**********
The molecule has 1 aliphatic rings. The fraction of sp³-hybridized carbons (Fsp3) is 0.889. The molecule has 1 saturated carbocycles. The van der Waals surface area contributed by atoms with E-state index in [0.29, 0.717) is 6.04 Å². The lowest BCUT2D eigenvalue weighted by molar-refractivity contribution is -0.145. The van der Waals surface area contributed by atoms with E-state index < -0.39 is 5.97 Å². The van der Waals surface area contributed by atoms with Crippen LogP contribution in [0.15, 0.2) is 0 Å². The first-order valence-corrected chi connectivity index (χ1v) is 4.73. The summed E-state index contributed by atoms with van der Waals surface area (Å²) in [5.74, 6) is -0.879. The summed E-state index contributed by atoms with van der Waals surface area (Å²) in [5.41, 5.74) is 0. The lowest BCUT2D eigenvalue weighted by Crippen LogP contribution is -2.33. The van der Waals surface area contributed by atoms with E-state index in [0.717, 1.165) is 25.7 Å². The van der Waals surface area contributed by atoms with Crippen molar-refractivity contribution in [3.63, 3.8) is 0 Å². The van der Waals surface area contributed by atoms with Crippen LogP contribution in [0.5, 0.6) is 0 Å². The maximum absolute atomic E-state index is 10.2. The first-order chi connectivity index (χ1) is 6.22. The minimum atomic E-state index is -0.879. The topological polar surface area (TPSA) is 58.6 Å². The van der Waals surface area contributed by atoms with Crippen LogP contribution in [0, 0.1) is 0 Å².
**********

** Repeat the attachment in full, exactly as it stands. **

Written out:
The molecule has 1 aliphatic rings. The fraction of sp³-hybridized carbons (Fsp3) is 0.889. The molecule has 1 saturated carbocycles. The van der Waals surface area contributed by atoms with E-state index in [0.29, 0.717) is 6.04 Å². The lowest BCUT2D eigenvalue weighted by molar-refractivity contribution is -0.145. The van der Waals surface area contributed by atoms with E-state index < -0.39 is 5.97 Å². The van der Waals surface area contributed by atoms with Crippen LogP contribution in [0.15, 0.2) is 0 Å². The first-order valence-corrected chi connectivity index (χ1v) is 4.73. The summed E-state index contributed by atoms with van der Waals surface area (Å²) in [5.74, 6) is -0.879. The summed E-state index contributed by atoms with van der Waals surface area (Å²) in [5.41, 5.74) is 0. The lowest BCUT2D eigenvalue weighted by Crippen LogP contribution is -2.33. The van der Waals surface area contributed by atoms with E-state index in [0.717, 1.165) is 25.7 Å². The van der Waals surface area contributed by atoms with Crippen molar-refractivity contribution in [3.63, 3.8) is 0 Å². The van der Waals surface area contributed by atoms with Crippen LogP contribution in [0.5, 0.6) is 0 Å². The maximum absolute atomic E-state index is 10.2. The first-order chi connectivity index (χ1) is 6.22. The minimum atomic E-state index is -0.879. The topological polar surface area (TPSA) is 58.6 Å². The van der Waals surface area contributed by atoms with Crippen LogP contribution in [0, 0.1) is 0 Å².